On December 19, 2008, the defendants filed a motion to dismiss the Amended Complaint. On September 28, 2009, Judge Victor Marrero granted the defendants’ motion to dismiss the amended complaint for lack of subject matter jurisdiction. On September 30, 2009, the Clerk’s Judgment was entered. On October 5, 2009, Judge Marrero signed the Decision and Amended Order granting the defendants’ motion to dismiss. The lead plaintiffs may submit a request for leave to amend their complaint within twenty days of the date of this Order. Such a request must make a plausible showing that repleading would not be futile. The Clerk of the Court is directed to withdraw any pending motions and close this case.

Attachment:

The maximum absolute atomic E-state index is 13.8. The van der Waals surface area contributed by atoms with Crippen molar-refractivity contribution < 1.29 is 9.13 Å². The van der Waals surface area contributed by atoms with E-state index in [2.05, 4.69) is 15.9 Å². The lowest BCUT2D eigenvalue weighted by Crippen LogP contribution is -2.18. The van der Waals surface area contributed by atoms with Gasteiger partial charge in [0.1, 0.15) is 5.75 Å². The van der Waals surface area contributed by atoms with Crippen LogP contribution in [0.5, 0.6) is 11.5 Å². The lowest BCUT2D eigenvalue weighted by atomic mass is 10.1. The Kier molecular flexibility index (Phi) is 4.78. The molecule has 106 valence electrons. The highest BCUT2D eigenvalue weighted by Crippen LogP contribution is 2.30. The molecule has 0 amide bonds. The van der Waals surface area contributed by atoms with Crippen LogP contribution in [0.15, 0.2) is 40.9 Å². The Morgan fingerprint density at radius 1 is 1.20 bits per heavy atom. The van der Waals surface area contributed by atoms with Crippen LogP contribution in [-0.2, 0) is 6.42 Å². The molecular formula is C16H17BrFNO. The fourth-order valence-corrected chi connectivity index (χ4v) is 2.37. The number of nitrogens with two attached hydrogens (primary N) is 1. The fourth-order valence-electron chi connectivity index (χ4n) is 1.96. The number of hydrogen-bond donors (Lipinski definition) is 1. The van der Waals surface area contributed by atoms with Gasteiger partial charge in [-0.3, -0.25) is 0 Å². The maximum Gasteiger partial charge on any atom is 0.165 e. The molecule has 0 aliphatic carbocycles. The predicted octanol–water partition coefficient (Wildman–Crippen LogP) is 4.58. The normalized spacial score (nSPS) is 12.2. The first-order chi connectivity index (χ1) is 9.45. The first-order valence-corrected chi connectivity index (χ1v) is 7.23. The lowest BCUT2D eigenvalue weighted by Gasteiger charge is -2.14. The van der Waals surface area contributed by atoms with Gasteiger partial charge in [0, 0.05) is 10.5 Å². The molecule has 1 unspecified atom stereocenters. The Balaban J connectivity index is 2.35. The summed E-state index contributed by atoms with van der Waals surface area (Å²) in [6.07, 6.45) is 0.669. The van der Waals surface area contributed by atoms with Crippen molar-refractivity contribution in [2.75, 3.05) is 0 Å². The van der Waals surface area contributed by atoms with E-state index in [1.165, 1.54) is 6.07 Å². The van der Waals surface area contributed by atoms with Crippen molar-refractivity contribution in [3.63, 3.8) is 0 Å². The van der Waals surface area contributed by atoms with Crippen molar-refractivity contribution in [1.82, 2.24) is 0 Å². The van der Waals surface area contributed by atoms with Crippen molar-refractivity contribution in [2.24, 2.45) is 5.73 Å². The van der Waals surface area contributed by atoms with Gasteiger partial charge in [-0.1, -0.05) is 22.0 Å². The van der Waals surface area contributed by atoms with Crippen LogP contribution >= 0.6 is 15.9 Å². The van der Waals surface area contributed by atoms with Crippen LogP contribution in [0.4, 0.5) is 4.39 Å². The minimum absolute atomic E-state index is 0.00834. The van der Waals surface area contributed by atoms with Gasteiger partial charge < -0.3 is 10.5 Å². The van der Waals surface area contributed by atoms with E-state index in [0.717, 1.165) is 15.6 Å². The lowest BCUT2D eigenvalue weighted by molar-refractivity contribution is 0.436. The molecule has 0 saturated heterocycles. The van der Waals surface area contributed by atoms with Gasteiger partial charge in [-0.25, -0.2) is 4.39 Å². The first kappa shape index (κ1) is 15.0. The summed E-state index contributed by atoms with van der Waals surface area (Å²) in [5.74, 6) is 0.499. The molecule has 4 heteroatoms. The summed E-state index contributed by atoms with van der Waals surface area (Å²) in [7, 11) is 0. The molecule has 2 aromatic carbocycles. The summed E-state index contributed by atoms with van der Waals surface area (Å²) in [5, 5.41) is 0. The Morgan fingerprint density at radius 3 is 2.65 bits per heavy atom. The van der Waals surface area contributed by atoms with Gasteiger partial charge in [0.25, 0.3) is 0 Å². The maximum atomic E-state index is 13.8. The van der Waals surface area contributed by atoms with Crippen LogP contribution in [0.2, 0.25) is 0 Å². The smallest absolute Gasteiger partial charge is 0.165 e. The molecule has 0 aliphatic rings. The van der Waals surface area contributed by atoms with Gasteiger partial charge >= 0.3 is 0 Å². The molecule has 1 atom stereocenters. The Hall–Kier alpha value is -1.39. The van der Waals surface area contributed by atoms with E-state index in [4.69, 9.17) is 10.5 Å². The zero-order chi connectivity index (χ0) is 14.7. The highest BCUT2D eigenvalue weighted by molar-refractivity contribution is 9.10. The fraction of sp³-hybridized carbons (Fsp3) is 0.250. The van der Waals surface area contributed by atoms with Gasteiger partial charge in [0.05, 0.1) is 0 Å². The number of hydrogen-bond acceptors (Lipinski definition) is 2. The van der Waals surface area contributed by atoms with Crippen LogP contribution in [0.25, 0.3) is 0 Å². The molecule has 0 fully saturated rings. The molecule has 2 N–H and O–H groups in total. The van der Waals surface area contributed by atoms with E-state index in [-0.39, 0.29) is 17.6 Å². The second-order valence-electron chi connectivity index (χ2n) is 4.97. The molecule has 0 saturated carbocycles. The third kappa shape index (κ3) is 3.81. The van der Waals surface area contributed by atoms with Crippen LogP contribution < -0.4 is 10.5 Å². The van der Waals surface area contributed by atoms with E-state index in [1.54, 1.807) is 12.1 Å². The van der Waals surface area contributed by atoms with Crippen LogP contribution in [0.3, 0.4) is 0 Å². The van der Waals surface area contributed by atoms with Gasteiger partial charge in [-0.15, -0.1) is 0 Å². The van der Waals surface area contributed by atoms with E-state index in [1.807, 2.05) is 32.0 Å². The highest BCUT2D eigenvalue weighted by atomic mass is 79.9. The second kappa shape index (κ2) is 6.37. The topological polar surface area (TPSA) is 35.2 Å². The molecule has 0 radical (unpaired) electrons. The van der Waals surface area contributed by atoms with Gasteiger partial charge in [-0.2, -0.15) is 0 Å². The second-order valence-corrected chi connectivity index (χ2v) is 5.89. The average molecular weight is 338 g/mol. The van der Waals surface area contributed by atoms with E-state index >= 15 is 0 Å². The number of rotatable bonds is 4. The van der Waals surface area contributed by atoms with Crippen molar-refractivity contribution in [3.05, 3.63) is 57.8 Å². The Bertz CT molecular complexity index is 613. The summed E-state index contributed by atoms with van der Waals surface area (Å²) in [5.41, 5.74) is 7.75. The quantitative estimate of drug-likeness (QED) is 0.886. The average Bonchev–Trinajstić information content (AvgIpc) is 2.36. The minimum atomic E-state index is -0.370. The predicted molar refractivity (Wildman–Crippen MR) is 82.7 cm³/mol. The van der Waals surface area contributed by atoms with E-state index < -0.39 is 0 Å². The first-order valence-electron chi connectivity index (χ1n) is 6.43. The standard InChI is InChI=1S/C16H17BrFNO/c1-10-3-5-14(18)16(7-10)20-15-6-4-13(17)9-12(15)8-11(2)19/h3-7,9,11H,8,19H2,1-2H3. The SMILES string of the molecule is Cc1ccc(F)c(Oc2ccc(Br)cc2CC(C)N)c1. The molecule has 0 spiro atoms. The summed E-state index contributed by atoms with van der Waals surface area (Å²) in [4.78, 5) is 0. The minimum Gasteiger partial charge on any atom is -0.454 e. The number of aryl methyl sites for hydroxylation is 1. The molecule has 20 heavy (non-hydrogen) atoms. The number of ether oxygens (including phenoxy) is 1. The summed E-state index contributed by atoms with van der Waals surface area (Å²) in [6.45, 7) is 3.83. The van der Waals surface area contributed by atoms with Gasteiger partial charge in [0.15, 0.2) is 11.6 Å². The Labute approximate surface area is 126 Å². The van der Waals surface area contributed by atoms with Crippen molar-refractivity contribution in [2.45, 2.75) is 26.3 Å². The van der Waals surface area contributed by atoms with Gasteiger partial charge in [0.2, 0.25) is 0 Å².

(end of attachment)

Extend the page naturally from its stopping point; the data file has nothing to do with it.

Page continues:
According to an article dated February 18, 2010, in a case notable for its ‘f-cubed‘ implications, Southern District Judge Victor Marrero partially revived a subprime-related class action against Credit Suisse, ruling last week that U.S. shareholders can file a second amended complaint alleging the Swiss-based bank defrauded investors as the market for subprime-based securities collapsed. F-cubed suits are actions filed by foreign plaintiffs in U.S. courts against foreign issuers of securities that allegedly are in violation of U.S. law. Judge Marrero's 22-page ruling in Cornwell v. Credit Suisse Group, 08 civ. 3758, on the plaintiffs' motion to file the new complaint reiterated his previous rejection of claims by non-U.S. investors, but concluded that U.S. residents who purchased Credit Suisse depository receipts on the New York Stock Exchange, as well as U.S. investors who purchased Credit Suisse shares on the Swiss exchange, can assert their claims in an amended complaint.